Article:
Blog post Part of series: Uncharted terrain: Teaching and learning in higher education for times of uncertainty
Urgent matters of insight: Upholding gaps in higher education research, teaching and learning for super-complexity
To date, Covid-19 has not only highlighted the interconnectedness of societies and individuals, but also that educational endeavours privileging the cultivation of particular human qualities contribute in ways that professional and technical knowledge cannot.
Our world leaders have been adopting various strategies with seriousness based on professional counsel. Breaking news has reminded us what is at stake and just how vulnerable societies and individuals can be. Yet these leaders appear to be groping around in the dark in dealing with such global concerns. This unrest reveals that there is a greater need for research, teaching and learning that is explicitly built upon preparing our students to cope with the inevitable super-complexity and uncertainty of modern times.
‘There is a greater need for research, teaching and learning that is explicitly built upon preparing our students to cope with the inevitable super-complexity and uncertainty of modern times.’
Educational researchers have stressed the significance of preparing students for transitions from university to ‘the real world’, while others have emphasised personal qualities that support this educational process. Experiential learning and critical reflection have long been valued. The importance of learning communities and creating connections are considered ever more pertinent in this digital age. The need for higher education to prepare emerging adults for sustainability is now met with minimal scepticism. The common thread here is not in preparing students for a tangible future in which predictions on employability, socioeconomic efficiency and global trends are reliably assumed by those who impart that knowledge. On the contrary, it is in preparing students for an intangible future in which their depth and wholeness of character can likely carry them through that which comes their way: better able to be adaptive and creative in the face of actions to be taken (or not taken).
The explicit cultivation of a self that is so centred that one is able to co-exist – soulfully – embracing the fluxes of everyday life with minimal harm and apprehension, is still overlooked in higher education. This may mean the social-emotional preparedness to adapt to new situations, the critical capacities to discern between distinct forms of public information, and the meaningfulness of supporting the most vulnerable in our communities. This is to accommodate messiness and adapt to inevitable change – with a quiet natural ease. Instrumental approaches and technical schools alone cannot teach for such creative knowing in situ (Barnett, 2012). That is, to live with a certain ‘existential angst that derives from an awareness of the gap between one’s actions and one’s limited grounds for those actions’ (Barnett, 2012, p. 77). Teaching for this capacity is ultimately concerned with the formation of authentic being, which is not skills-based but rather grounded in human qualities.
Super-complexity addresses the multifarious and sometimes conflicting ideas of higher education for the knowledge economy, deep disciplinary knowledge creation and student-centred pedagogies. All realisable simultaneously. Super-complexity stresses the permeability of the boundaries between the institutional context, professional and societal domains, and the personal lives of students and educators. In turn, ‘the university may have no clear legitimizing purpose, no definite role, no obvious responsibilities and no secure values’ (Barnett, 2000, p. 22). Essentially, ‘a brave new world beckons for the university, which is not one for the faint-hearted, as the value and relevance of knowledge and higher education are no longer pre-given but in a constant flux’ (Bengtsen, 2018, p. 68). The future university can no longer defer to fulfil its global possibilities and social duties.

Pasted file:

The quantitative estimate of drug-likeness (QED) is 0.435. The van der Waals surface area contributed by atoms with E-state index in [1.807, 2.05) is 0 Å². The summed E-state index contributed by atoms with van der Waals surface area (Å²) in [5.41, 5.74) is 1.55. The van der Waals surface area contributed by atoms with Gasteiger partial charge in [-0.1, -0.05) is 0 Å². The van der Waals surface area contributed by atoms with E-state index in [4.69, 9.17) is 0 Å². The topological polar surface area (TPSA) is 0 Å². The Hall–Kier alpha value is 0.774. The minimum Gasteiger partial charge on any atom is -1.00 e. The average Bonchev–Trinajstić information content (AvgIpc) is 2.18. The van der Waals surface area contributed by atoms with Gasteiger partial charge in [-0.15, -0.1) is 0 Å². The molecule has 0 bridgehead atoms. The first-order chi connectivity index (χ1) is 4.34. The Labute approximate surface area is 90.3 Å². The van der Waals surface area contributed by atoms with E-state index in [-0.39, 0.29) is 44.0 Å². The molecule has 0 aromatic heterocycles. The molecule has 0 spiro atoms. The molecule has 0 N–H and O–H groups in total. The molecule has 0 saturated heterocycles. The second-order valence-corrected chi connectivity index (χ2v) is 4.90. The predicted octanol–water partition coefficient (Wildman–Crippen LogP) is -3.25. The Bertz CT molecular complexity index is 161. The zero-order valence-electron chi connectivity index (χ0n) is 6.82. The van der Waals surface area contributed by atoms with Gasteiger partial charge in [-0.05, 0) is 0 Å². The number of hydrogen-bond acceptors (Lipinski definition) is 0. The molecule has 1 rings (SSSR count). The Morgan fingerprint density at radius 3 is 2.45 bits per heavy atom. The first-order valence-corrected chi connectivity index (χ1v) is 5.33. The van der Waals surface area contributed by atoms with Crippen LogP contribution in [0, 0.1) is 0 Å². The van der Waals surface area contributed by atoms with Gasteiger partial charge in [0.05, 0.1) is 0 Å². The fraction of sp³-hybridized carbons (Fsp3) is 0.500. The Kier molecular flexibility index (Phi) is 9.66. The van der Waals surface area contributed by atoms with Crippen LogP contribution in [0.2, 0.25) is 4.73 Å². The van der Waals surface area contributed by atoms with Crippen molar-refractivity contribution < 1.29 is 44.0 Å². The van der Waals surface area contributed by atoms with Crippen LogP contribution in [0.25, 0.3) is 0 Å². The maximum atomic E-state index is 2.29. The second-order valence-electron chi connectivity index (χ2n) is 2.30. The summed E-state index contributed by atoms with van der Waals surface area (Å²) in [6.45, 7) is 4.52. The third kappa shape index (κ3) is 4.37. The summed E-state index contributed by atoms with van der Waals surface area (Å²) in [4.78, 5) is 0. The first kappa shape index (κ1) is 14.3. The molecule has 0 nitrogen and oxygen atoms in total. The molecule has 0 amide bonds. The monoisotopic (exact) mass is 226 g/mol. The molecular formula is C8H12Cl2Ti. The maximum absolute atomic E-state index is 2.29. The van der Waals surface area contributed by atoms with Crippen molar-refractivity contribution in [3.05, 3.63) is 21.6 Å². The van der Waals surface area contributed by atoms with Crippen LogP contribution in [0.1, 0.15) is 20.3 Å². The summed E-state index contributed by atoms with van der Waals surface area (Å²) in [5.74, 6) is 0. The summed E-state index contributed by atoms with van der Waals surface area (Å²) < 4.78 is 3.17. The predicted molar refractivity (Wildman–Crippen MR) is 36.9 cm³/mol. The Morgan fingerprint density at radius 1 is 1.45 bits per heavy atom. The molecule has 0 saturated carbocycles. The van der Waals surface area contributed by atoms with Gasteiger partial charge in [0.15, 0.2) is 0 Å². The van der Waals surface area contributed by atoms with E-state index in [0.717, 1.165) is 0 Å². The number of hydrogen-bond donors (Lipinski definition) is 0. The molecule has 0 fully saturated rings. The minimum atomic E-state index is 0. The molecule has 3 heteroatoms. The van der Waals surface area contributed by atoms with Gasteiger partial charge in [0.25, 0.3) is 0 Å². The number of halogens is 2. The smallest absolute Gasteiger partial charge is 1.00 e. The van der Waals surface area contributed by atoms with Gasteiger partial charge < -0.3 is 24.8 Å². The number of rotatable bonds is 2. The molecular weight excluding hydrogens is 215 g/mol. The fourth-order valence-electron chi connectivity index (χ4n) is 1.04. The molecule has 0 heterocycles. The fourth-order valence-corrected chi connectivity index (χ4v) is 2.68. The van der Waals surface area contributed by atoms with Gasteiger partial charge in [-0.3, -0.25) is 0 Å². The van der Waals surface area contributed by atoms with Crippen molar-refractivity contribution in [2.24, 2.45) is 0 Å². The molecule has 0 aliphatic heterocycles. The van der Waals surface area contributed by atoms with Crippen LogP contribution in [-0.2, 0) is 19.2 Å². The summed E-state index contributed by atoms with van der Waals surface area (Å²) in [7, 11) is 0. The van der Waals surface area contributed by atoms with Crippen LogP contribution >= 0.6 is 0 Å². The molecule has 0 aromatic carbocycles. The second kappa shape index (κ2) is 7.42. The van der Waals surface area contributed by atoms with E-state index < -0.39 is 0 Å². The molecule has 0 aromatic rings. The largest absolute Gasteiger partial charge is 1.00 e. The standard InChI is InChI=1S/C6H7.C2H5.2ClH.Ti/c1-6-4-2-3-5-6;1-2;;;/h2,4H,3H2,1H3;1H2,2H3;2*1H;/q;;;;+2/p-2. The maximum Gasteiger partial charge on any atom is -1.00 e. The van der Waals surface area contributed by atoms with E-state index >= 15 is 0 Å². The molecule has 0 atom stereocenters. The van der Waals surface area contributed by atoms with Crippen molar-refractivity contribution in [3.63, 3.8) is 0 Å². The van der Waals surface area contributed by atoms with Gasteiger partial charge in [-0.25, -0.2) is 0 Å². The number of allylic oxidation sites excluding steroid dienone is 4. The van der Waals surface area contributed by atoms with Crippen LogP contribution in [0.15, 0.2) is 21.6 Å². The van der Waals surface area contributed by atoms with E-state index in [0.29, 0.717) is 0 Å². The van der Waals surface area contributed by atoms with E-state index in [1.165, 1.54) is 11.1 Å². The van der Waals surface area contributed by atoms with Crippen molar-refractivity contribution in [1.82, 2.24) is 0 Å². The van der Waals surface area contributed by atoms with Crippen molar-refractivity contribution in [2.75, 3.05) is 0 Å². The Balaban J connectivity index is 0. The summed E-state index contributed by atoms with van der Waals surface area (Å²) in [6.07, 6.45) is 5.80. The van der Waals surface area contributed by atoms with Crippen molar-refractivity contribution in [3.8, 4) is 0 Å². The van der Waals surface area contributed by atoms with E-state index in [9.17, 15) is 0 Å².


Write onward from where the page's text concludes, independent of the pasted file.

‘The future university can no longer defer to fulfil its global possibilities and social duties.’
Regrettably, higher education continues to uphold research, teaching and learning in a fragmented and technical manner that serves societies in creating human repositories of a particular kind of tangible knowledge yet fails to address the common good, wisdom, insight and a greater commitment to care (Dall’Alba, 2012). With the rise in tuition fees and competitive internationalised education, success is consistently measured in quantifiable terms. As such, educators, institutions and policymakers easily lose insight in prioritising an exploration of pedagogies to prepare students for super-complexity and uncertainty. That is to embolden the intangible: the cultivation of human qualities, insight and soul. Perhaps it is educators that need to head this curriculum reform in higher education? Institutions and policymakers may pay attention eventually. Notwithstanding my critique, I remain optimistic.
Barnett, R. (2000). Realizing the university in an age of supercomplexity. Buckingham: Open University Press.
Barnett, R. (2012). Learning for an unknown future. Higher Education Research and Development, 31(1), 65–77. doi: 10.1080/07294360.2012.642841
Bengtsen, S. S. E. (2018). Supercomplexity and the university: Ronald Barnett and the social philosophy of higher education. Higher Education Quarterly, 72(1), 65–74.
Dall’Alba, G. (2012). Re-imagining the University: Developing a capacity to care. In R. Barnett (Ed.), The future university: Ideas and possibilities (pp. 112–122). Abingdon: Routledge.